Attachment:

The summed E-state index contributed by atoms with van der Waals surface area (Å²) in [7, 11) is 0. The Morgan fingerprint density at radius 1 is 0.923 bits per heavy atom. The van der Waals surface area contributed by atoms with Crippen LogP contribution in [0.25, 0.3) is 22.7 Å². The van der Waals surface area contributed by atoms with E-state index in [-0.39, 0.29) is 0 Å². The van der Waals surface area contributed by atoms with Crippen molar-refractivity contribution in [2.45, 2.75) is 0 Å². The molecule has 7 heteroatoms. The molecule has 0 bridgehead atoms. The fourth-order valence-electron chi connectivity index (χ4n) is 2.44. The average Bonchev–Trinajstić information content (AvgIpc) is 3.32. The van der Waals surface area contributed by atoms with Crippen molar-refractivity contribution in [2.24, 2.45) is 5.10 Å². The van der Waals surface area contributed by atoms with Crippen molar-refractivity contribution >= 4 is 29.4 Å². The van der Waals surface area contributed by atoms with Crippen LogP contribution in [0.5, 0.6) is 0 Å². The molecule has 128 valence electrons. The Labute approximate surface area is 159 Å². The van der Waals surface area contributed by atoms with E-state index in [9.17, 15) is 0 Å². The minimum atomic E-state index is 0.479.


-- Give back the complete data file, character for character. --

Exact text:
The summed E-state index contributed by atoms with van der Waals surface area (Å²) in [7, 11) is 0. The Morgan fingerprint density at radius 1 is 0.923 bits per heavy atom. The van der Waals surface area contributed by atoms with Crippen LogP contribution in [0.25, 0.3) is 22.7 Å². The van der Waals surface area contributed by atoms with E-state index in [-0.39, 0.29) is 0 Å². The van der Waals surface area contributed by atoms with Crippen molar-refractivity contribution in [2.45, 2.75) is 0 Å². The molecule has 7 heteroatoms. The molecule has 0 bridgehead atoms. The fourth-order valence-electron chi connectivity index (χ4n) is 2.44. The average Bonchev–Trinajstić information content (AvgIpc) is 3.32. The van der Waals surface area contributed by atoms with Crippen molar-refractivity contribution in [2.24, 2.45) is 5.10 Å². The van der Waals surface area contributed by atoms with Crippen molar-refractivity contribution >= 4 is 29.4 Å². The van der Waals surface area contributed by atoms with Crippen LogP contribution in [0.5, 0.6) is 0 Å². The molecule has 128 valence electrons. The Labute approximate surface area is 159 Å². The van der Waals surface area contributed by atoms with E-state index in [9.17, 15) is 0 Å². The minimum atomic E-state index is 0.479.